Free shore access
This spot have a free shore access: you can go snorkeling there freely and without having to book a tour or pay an entrance fee.
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Last updated on September 25, 2022
If you are looking for a shallow, well-sheltered snorkeling spot in Little Cayman, Preston Bay is probably one of the best options available on the island. Its free shore access, as well as the short distance between the beach and the reef areas, makes it a great snorkeling location. In the shallows, you will spot a diversity of tropical fish, spiny lobsters, as well as occasional nurse sharks and eagle rays.
This spot is located on the southwestern shore of Little Cayman, known as Preston Bay. The shore can be freely accessed off the airport road (Guy Banks Road), via the footpath to the Preston Bay Iguana Nesting Sanctuary. Walk through the sanctuary area to reach a small opening at the back of the beach.
This spot is also the Pirates Point Resort‘s house reef.
You can enter the water anywhere from the beach. Access to the water is easy, off a shallow sloping sandy beach.
The area supports many coral heads, interspersed amongst healthy seagrass beds. These coral heads form a coherent but very shallow reef at about 150m from shore.
The main reef area is composed of Porites and finger coral but new growths of staghorn coral were noted along with healthy elkhorn coral.
Patches of the stinging ridged fire coral were also present over the very shallow reef areas.
The isolated coral heads with overhangs are ideal areas to find sleeping nurse sharks, as well as large populations of spiny lobster. Spotted eagle rays are occasionally spotted in the area, sometimes in less than 6ft/2m of water.
There are no places to get food or drink at the snorkeling location but about a kilometer down the road towards the airport there is a lovely cool café, called the Seahorse Boutique and Coffee Shop.
These snorkeling spots are accessible to beginners and kids. You will enter the water gradually from a beach, or in a less than 3ft. deep area. The sea is generally calm, shallow, with almost no waves or currents. These spots are usually located in marked and/or monitored swimming areas. It is not necessary to swim long distances to discover the sea life.
This level only apply when the spot experiences optimal sea and/or weather conditions. It is not applicable if the sea and/or weather conditions deteriorate, in particular in the presence of rough sea, rain, strong wind, unusual current, large tides, waves and/or swell. You can find more details about the definition of our snorkeling levels on our snorkeling safety page.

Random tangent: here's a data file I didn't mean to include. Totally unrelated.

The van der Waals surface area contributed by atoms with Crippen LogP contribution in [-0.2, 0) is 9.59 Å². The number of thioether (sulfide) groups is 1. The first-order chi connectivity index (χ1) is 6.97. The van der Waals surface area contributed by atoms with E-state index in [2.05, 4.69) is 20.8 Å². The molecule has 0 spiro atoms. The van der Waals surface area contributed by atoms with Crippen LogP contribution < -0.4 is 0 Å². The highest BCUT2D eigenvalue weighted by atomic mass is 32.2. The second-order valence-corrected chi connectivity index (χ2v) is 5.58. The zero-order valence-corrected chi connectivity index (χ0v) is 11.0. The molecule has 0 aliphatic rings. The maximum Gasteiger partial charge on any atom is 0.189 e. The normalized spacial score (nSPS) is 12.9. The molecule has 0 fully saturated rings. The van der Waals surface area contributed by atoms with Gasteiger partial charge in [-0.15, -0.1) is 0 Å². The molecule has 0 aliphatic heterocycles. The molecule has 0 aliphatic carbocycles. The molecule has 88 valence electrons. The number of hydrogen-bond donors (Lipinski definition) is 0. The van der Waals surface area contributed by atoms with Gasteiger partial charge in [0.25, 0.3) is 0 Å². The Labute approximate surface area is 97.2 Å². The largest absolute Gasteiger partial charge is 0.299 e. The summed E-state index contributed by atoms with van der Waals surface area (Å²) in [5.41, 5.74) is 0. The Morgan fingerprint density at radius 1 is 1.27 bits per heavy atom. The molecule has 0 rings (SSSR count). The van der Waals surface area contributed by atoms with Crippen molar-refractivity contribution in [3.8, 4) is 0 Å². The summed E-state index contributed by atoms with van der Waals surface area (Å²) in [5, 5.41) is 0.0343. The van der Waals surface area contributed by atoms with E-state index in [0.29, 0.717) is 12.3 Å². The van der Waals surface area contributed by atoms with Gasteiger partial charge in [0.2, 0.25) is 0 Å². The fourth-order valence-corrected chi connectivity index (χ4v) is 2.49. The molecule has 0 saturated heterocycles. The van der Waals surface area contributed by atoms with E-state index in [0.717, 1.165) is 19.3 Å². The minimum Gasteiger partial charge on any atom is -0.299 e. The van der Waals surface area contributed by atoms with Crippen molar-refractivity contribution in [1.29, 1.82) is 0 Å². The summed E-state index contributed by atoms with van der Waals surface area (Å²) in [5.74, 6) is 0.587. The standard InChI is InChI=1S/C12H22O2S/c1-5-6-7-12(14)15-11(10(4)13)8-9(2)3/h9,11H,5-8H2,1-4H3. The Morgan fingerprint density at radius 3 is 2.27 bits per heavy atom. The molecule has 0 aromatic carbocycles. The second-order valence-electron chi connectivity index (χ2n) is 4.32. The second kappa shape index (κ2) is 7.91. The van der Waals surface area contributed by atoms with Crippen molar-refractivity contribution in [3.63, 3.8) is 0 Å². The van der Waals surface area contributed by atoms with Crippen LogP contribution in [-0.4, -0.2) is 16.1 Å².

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Snorkeling spots are part of a wild environment and their aspect can be significantly altered by weather, seasons, sea conditions, human impact and climate events (storms, hurricanes, seawater-warming episodes…). The consequences can be an alteration of the seabed (coral bleaching, coral destruction, and invasive seagrass), a poor underwater visibility, or a decrease of the sea life present in the area. Snorkeling Report makes every effort to ensure that all the information displayed on this website is accurate and up-to-date, but no guarantee is given that the underwater visibility and seabed aspect will be exactly as described on this page the day you will snorkel the spot. If you recently snorkeled this area and noticed some changes compared to the information contained on this page, please contact us.
The data contained in this website is for general information purposes only, and is not legal advice. It is intended to provide snorkelers with the information that will enable them to engage in safe and enjoyable snorkeling, and it is not meant as a substitute for swim level, physical condition, experience, or local knowledge. Remember that all marine activities, including snorkeling, are potentially dangerous, and that you enter the water at your own risk. You must take an individual weather, sea conditions and hazards assessment before entering the water. If snorkeling conditions are degraded, postpone your snorkeling or select an alternate site. Know and obey local laws and regulations, including regulated areas, protected species, wildlife interaction and dive flag laws.
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